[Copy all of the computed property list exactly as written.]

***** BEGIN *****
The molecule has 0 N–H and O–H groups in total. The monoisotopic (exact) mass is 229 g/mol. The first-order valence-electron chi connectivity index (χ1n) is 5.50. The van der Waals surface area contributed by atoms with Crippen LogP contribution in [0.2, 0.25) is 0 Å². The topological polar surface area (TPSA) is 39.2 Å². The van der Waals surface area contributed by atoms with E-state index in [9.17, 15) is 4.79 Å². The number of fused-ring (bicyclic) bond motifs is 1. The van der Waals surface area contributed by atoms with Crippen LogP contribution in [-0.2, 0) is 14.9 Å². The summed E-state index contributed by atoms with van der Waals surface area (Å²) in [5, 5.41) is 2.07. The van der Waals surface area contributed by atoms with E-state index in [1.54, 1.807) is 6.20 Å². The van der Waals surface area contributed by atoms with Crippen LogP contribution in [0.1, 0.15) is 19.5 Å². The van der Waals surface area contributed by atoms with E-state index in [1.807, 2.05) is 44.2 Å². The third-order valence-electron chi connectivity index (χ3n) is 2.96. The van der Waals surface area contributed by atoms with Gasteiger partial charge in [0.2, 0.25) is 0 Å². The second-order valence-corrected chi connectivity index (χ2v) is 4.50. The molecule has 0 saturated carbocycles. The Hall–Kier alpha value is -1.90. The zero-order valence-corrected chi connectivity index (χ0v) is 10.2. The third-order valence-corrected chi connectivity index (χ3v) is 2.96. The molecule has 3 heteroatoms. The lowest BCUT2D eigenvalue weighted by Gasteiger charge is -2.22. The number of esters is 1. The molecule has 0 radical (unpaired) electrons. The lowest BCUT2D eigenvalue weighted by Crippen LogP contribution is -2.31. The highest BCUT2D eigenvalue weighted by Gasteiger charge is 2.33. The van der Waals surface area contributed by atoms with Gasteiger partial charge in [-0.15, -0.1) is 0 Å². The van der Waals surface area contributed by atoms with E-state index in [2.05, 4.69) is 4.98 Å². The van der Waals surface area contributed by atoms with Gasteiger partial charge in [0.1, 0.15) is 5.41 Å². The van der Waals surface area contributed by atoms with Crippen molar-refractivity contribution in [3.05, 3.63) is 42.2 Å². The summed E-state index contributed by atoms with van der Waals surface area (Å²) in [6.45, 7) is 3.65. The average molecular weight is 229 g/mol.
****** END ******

The molecule has 0 N–H and O–H groups in total. The monoisotopic (exact) mass is 229 g/mol. The first-order valence-electron chi connectivity index (χ1n) is 5.50. The van der Waals surface area contributed by atoms with Crippen LogP contribution in [0.2, 0.25) is 0 Å². The topological polar surface area (TPSA) is 39.2 Å². The van der Waals surface area contributed by atoms with E-state index in [9.17, 15) is 4.79 Å². The number of fused-ring (bicyclic) bond motifs is 1. The van der Waals surface area contributed by atoms with Crippen LogP contribution in [-0.2, 0) is 14.9 Å². The summed E-state index contributed by atoms with van der Waals surface area (Å²) in [5, 5.41) is 2.07. The van der Waals surface area contributed by atoms with E-state index in [1.54, 1.807) is 6.20 Å². The van der Waals surface area contributed by atoms with Crippen LogP contribution in [0.1, 0.15) is 19.5 Å². The van der Waals surface area contributed by atoms with E-state index in [1.807, 2.05) is 44.2 Å². The third-order valence-electron chi connectivity index (χ3n) is 2.96. The van der Waals surface area contributed by atoms with Gasteiger partial charge in [0.2, 0.25) is 0 Å². The second-order valence-corrected chi connectivity index (χ2v) is 4.50. The molecule has 0 saturated carbocycles. The Hall–Kier alpha value is -1.90. The zero-order valence-corrected chi connectivity index (χ0v) is 10.2. The third-order valence-corrected chi connectivity index (χ3v) is 2.96. The molecule has 3 heteroatoms. The lowest BCUT2D eigenvalue weighted by Gasteiger charge is -2.22. The number of esters is 1. The molecule has 0 radical (unpaired) electrons. The lowest BCUT2D eigenvalue weighted by Crippen LogP contribution is -2.31. The highest BCUT2D eigenvalue weighted by Gasteiger charge is 2.33. The van der Waals surface area contributed by atoms with Gasteiger partial charge in [-0.15, -0.1) is 0 Å². The van der Waals surface area contributed by atoms with E-state index in [2.05, 4.69) is 4.98 Å². The van der Waals surface area contributed by atoms with Gasteiger partial charge in [0.1, 0.15) is 5.41 Å². The van der Waals surface area contributed by atoms with Crippen molar-refractivity contribution in [3.05, 3.63) is 42.2 Å². The summed E-state index contributed by atoms with van der Waals surface area (Å²) in [6.45, 7) is 3.65. The average molecular weight is 229 g/mol.